As for the Empire (the “former colonies”) the British Empire (as Sean Gabb will explain to you) provided more religious tolerance (and so on) that any regime in these areas (before or since).

    I do not support political intervention in higher education – but you have not really explained matters.

    What ideas have been “banned”?

    Has the teaching of Islam been banned?

    After all the teachings of Mohammed directly contradict the “British values” you cite.

    I have not heard that there has been any move to ban the teaching of the principles and life of Mohammed.

    Nor would I support such a ban.

    Nor would I support any ban on the teaching of ideas that are opposed to any of the “British values”.

    Although it is only sensible to keep an eye on people who reject “the rule of law”, “individual liberty” and “mutual toleration” in religion and so on.

    One keeps an eye on people who say they want to destroy us – so that they do not catch us by surprise.

    But one should NOT ban their ideas.

  3. Of course our leaders in Britain insist that the deeds of Mohammed and his teachings do NOT contradict these “British values” of the rule of law, individual freedom (including the freedom to denounce and leave Islam?) and so on.

    So that is all right then – as long as one believes that out leaders are expert Islamic theologians who know what they are talking about.

    The last 14 centuries of conflict have been a dreadful misunderstanding – based on people misinterpreting Mohammed.

    Mohammed was not a military commander and political leader of genius – who repeatedly tricked his rivals (promising peace and then attacking) and slaughtered them (sometimes with his own hand – sometimes by sending others to kill old blind poets, or pregnant female poets, who had mocked him).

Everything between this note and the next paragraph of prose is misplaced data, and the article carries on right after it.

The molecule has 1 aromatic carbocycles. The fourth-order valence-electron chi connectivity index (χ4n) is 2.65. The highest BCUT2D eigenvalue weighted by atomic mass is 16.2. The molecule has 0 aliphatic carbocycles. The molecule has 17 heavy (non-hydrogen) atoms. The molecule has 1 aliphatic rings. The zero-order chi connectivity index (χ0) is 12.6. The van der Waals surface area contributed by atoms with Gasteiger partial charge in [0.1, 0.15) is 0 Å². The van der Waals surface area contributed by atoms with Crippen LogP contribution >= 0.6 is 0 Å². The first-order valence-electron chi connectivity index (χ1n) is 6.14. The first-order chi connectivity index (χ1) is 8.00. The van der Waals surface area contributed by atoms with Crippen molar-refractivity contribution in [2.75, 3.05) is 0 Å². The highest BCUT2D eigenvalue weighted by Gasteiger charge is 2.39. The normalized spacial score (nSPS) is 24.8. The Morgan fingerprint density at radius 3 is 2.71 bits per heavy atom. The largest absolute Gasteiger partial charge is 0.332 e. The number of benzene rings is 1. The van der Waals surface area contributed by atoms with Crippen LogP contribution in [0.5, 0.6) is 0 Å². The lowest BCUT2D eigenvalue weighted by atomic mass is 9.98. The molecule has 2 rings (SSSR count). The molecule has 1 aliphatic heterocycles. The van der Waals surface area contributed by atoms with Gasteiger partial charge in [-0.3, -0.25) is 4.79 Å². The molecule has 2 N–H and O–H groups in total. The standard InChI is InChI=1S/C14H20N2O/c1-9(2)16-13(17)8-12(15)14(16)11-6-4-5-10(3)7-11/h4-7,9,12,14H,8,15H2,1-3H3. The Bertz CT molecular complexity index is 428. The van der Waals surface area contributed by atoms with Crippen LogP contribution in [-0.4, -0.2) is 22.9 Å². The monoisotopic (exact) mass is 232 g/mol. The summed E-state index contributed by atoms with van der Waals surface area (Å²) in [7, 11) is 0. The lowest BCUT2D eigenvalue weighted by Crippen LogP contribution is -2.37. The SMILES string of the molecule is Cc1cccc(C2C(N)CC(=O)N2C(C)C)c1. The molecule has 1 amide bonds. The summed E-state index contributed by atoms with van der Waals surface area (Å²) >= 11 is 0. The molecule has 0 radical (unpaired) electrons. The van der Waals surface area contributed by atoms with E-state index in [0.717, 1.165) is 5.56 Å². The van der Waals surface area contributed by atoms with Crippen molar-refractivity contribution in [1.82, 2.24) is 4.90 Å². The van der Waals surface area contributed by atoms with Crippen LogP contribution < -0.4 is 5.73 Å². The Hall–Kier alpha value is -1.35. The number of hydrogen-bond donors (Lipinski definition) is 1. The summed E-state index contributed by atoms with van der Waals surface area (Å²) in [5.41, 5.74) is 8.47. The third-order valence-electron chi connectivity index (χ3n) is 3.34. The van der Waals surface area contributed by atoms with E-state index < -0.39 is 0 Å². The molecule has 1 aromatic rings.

No this is all wrong – a misinterpretation. Mohammed was actually a peaceful person who ran a commune in North Wales.

    The last 14 centuries have, therefore, been a mistake. As I said above – a misunderstanding (a misinterpretation).

    I am preparing a script on the “The Truth” (T.M.) – for the BBC, which will be broadcast by them and by ITV, C4 and Sky.

    All schools and universities will also teach from my textbook – of the same name.

    So all will be for the best, in the best of all possible worlds.

  4. I have no problem going back to 600 A.D. for a do-over, as long as I can take my Macs, ethernet, plumbing, the electrical grid, and the dog along with me. Maybe we could get a better approximation to Enlightenment this time — and put it into practice properly.

    Ian, you are too pessimistic. As long as there are wild strawberries and old-fashioned, almost flesh-free tomatoes so bursting with juice that they crack, what could possibly go wrong?

  5. This is the typical dickhead lash up which will have zero effect on Islamism but will be used to attack any non-PC opinion. What are the fuckwits going to do about anyone deemed to be at risk of being “radicalised”. In the case of kids taking them off parents is obviously the plan–but Uni crew? Approach ’em and ask “Please don’t be a mossie terrorist?” (or a Libertarian for that matter). A plan more calculated to confirm people in their chosen course of action could not be imagined. This is tyranny as devised by the Marching Morons.

  6. I prefer to call them English values (sorry you other foreigners), and our masters have no idea what they are. they just parrot the idea. e.g English rule of law requires consent of the governed, liberty and democracy are not bedfellows but enemies. democracy says you must have the whole “package” of a party manifesto; so, while you may only vote for one or two of their policies which you like it is thus implied that you give your consent to the whole: liberty on the other hand says you have the right to accept OR reject one policy at a time. QED?